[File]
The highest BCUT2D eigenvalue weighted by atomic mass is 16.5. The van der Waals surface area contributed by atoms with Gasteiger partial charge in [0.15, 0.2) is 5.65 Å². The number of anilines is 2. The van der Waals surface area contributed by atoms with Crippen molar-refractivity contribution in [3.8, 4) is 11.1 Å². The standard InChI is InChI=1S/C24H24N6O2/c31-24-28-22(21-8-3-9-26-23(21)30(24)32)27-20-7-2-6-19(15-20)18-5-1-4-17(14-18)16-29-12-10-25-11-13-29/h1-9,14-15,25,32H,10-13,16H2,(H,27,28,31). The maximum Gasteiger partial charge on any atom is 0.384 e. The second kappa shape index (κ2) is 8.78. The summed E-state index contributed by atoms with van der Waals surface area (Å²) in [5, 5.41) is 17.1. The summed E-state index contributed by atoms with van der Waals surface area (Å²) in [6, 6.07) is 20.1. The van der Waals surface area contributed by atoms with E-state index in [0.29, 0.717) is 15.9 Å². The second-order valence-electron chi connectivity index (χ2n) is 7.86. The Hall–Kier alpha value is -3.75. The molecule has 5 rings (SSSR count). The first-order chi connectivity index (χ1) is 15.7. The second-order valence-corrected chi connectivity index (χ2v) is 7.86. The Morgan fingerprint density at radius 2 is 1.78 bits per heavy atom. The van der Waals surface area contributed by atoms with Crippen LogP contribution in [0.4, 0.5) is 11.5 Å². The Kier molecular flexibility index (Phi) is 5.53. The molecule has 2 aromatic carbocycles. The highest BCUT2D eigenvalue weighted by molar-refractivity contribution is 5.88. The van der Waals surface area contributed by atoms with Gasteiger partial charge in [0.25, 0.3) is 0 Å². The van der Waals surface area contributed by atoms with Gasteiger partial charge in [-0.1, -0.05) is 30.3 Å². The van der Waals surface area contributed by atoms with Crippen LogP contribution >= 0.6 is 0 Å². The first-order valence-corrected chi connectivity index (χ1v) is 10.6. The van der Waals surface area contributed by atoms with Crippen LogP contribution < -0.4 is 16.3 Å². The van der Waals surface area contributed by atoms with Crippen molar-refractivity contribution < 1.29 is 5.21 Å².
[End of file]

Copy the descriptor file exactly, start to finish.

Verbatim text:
The highest BCUT2D eigenvalue weighted by atomic mass is 16.5. The van der Waals surface area contributed by atoms with Gasteiger partial charge in [0.15, 0.2) is 5.65 Å². The number of anilines is 2. The van der Waals surface area contributed by atoms with Crippen molar-refractivity contribution in [3.8, 4) is 11.1 Å². The standard InChI is InChI=1S/C24H24N6O2/c31-24-28-22(21-8-3-9-26-23(21)30(24)32)27-20-7-2-6-19(15-20)18-5-1-4-17(14-18)16-29-12-10-25-11-13-29/h1-9,14-15,25,32H,10-13,16H2,(H,27,28,31). The maximum Gasteiger partial charge on any atom is 0.384 e. The second kappa shape index (κ2) is 8.78. The summed E-state index contributed by atoms with van der Waals surface area (Å²) in [5, 5.41) is 17.1. The summed E-state index contributed by atoms with van der Waals surface area (Å²) in [6, 6.07) is 20.1. The van der Waals surface area contributed by atoms with E-state index in [0.29, 0.717) is 15.9 Å². The second-order valence-electron chi connectivity index (χ2n) is 7.86. The Hall–Kier alpha value is -3.75. The molecule has 5 rings (SSSR count). The first-order chi connectivity index (χ1) is 15.7. The second-order valence-corrected chi connectivity index (χ2v) is 7.86. The Morgan fingerprint density at radius 2 is 1.78 bits per heavy atom. The van der Waals surface area contributed by atoms with Crippen LogP contribution in [0.4, 0.5) is 11.5 Å². The Kier molecular flexibility index (Phi) is 5.53. The molecule has 2 aromatic carbocycles. The highest BCUT2D eigenvalue weighted by molar-refractivity contribution is 5.88. The van der Waals surface area contributed by atoms with Gasteiger partial charge in [0.25, 0.3) is 0 Å². The van der Waals surface area contributed by atoms with Gasteiger partial charge in [-0.1, -0.05) is 30.3 Å². The van der Waals surface area contributed by atoms with Crippen LogP contribution >= 0.6 is 0 Å². The first-order valence-corrected chi connectivity index (χ1v) is 10.6. The van der Waals surface area contributed by atoms with Crippen LogP contribution < -0.4 is 16.3 Å². The van der Waals surface area contributed by atoms with Crippen molar-refractivity contribution < 1.29 is 5.21 Å².